A peace pole that University of Lynchburg unveiled Thursday is a symbol of hope for peace in the future.
But it also stands as a testament to the commitment and example of Anne Gibbons. The Spiritual Life Center staff planned the event as a way to surprise Gibbons and celebrate her 30th anniversary with University of Lynchburg.
As Chaplain Stephanie McLemore explained Thursday, “Anne Gibbons … inspires all who know her to live authentic lives pursuing peace with every action and conviction.”
Gibbons, who came to University of Lynchburg as a Catholic campus minister 30 years ago, has served in numerous other roles since then, including her present role as director of the Bonner Leader program and associate chaplain. She knew the peace pole was coming — it had been planned for weeks, and she had a place in the program to make remarks — but she did not know that the peace pole was dedicated to her until the middle of the dedication ceremony.
“I can’t think of anything that would mean more to me than a symbol of peace,” Gibbons said. “But the important thing is what it inspired others to do.”
She said the peace pole joins other symbols at University of Lynchburg, such as the LC LOVE sculpture, mean to inspire people in the community to live out the values of the College. “This is a lovely pole, but it’s really meant to inspire us to actions for peace,” she said.
People who attended the dedication wrote messages on rocks and laid the rocks at the foot of the pole. Gibbons encouraged them to think about actions they could take to promote peace internally or among others. “Each time you drive by or walk by or bike by and you see this pole, you’re reminded of your commitment,” she said. “It may be something very personal and internal, because we all know that internal peace that has to begin first. When we have inner peace within ourselves, then it’s easier to have peace with those who are closest to us, and then those who are acquaintances with us, and those with those who are strangers to us, and finally and hopefully, those who may be enemies to us.”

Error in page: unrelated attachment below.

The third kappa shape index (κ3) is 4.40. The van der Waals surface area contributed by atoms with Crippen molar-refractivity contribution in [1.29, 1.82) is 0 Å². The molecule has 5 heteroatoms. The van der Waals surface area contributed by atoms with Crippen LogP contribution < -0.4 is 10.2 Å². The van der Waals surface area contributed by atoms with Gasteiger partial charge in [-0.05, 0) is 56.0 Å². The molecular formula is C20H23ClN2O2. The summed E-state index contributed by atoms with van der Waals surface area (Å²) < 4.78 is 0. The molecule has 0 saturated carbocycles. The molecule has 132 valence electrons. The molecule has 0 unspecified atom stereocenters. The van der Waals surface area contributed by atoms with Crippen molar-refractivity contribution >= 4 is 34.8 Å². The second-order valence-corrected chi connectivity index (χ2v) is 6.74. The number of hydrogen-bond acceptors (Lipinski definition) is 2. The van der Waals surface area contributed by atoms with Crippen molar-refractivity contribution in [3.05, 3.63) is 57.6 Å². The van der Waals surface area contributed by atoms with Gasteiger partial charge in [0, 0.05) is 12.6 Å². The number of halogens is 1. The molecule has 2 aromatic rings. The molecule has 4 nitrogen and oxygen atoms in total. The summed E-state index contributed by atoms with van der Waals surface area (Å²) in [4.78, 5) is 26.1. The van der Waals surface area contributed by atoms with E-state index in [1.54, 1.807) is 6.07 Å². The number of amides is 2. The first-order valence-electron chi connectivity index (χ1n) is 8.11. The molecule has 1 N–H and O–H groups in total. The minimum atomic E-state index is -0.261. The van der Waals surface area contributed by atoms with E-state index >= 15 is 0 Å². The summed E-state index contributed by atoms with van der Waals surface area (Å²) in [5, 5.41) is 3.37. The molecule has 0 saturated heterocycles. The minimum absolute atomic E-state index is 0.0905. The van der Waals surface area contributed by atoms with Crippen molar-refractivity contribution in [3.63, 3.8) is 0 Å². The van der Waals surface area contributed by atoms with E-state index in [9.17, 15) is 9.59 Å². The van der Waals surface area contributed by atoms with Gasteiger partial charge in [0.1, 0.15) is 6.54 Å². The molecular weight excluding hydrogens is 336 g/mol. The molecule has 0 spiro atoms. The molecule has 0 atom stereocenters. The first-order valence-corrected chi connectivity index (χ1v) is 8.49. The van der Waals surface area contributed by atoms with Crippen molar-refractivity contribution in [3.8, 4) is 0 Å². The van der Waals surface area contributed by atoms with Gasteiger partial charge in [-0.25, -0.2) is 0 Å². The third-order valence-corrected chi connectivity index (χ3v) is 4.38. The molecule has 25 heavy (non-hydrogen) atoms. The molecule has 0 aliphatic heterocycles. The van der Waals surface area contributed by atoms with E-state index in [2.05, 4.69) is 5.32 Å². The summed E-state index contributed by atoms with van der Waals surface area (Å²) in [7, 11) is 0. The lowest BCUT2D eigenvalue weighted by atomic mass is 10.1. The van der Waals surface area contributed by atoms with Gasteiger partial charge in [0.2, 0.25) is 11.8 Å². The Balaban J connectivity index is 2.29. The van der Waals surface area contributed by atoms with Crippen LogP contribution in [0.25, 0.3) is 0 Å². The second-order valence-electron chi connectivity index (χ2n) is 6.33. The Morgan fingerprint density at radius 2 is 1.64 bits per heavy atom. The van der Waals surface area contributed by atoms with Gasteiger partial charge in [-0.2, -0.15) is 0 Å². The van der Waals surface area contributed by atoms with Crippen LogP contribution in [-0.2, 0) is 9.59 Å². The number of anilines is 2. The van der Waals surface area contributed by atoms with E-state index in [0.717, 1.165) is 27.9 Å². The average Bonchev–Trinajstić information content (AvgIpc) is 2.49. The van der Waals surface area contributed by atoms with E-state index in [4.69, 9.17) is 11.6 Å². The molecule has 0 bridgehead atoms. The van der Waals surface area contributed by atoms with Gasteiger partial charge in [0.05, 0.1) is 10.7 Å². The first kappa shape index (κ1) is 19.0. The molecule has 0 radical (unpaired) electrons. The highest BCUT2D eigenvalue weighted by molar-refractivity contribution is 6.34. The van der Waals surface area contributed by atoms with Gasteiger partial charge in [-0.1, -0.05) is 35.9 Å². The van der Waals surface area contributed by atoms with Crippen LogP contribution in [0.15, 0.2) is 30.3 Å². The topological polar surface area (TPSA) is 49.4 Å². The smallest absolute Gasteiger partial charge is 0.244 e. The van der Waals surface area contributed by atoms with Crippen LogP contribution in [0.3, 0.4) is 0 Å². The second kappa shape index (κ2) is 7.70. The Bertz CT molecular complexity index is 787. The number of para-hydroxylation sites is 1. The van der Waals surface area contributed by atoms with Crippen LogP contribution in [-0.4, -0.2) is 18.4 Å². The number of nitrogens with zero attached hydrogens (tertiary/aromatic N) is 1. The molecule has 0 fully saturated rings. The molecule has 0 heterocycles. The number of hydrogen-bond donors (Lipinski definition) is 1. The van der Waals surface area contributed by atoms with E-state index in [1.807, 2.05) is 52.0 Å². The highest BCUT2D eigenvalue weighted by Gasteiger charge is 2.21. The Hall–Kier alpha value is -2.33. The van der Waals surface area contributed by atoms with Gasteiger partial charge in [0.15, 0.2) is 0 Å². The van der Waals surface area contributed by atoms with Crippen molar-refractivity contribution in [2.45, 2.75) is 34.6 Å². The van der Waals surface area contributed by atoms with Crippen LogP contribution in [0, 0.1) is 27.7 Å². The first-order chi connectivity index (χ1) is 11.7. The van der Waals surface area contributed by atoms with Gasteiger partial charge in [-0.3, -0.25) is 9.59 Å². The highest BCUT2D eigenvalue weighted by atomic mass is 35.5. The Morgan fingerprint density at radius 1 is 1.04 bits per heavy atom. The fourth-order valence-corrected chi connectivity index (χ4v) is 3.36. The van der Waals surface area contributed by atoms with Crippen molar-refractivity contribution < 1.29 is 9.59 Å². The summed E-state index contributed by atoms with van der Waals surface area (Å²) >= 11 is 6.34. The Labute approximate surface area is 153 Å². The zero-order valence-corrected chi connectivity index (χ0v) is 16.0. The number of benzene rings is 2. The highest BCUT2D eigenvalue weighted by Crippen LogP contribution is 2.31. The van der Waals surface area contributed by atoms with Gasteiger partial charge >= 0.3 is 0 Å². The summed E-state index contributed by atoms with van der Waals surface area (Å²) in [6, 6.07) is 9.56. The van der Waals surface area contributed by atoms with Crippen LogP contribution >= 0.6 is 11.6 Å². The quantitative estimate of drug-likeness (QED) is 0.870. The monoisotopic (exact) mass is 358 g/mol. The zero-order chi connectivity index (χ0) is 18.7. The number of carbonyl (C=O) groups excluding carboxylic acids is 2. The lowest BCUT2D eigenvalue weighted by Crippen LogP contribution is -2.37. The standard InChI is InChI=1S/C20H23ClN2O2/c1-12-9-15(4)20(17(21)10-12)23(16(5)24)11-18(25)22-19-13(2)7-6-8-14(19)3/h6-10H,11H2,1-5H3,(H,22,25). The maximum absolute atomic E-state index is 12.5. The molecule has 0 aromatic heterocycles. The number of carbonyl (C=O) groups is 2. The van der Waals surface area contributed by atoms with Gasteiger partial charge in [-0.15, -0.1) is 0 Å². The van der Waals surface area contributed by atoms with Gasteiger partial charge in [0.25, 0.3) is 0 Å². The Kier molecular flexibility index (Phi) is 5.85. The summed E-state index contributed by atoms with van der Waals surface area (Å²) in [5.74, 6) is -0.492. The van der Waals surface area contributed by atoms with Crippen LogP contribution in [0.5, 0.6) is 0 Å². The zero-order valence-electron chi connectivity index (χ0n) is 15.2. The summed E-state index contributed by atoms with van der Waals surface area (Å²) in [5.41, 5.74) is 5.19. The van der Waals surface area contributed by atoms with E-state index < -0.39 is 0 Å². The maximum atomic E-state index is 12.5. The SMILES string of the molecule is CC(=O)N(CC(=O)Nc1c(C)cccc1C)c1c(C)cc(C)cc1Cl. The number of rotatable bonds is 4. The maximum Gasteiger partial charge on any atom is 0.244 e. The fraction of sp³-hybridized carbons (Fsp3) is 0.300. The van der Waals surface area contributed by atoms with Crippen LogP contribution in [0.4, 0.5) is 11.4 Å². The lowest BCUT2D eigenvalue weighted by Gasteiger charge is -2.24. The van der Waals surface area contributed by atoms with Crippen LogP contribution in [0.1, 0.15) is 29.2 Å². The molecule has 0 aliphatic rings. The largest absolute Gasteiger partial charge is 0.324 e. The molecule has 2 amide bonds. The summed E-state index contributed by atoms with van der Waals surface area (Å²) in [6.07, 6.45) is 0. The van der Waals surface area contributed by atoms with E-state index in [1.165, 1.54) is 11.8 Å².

Gibbons not only gives that advice, but she leads by example. “Anne has really set the tone for the commitment to pastoral care and caring outreach to students,” McLemore said prior to the dedication. “She’s the constant voice around campus for social justice and commitment to peaceful, faithful living.”
The eight-foot-tall pole is inscribed with the words “May Peace Prevail on Earth” in eight languages — English, Arabic, Creole, Hebrew, American Sign Language, Swahili, Spanish, and Cree, an Algonquian language spoken by some native peoples in the U.S. and Canada. It also includes a plaque written in Braille.
One of the languages on the peace pole, Creole, was chosen to commemorate mission trips Gibbons has taken to Haiti over the years and the annual Hike for Haiti fundraiser she organizes. The language is spoken by about 10 million people in the Caribbean nation.
Although plans for installing the peace pole have been underway for months, Spiritual Life staff believed recent events — such as violent protests in Charlottesville, Virginia, and other locations, and the threat of conflict with North Korea — make it all the more important to raise a symbol of peace.
“Our peace pole celebrates the community found at University of Lynchburg and celebrates our institutional values of peace and a community trying always to work for justice,” McLemore said at the dedication ceremony. “The peace pole both symbolizes our mission and links us to the work of peace of people of all faiths and nationalities worldwide.”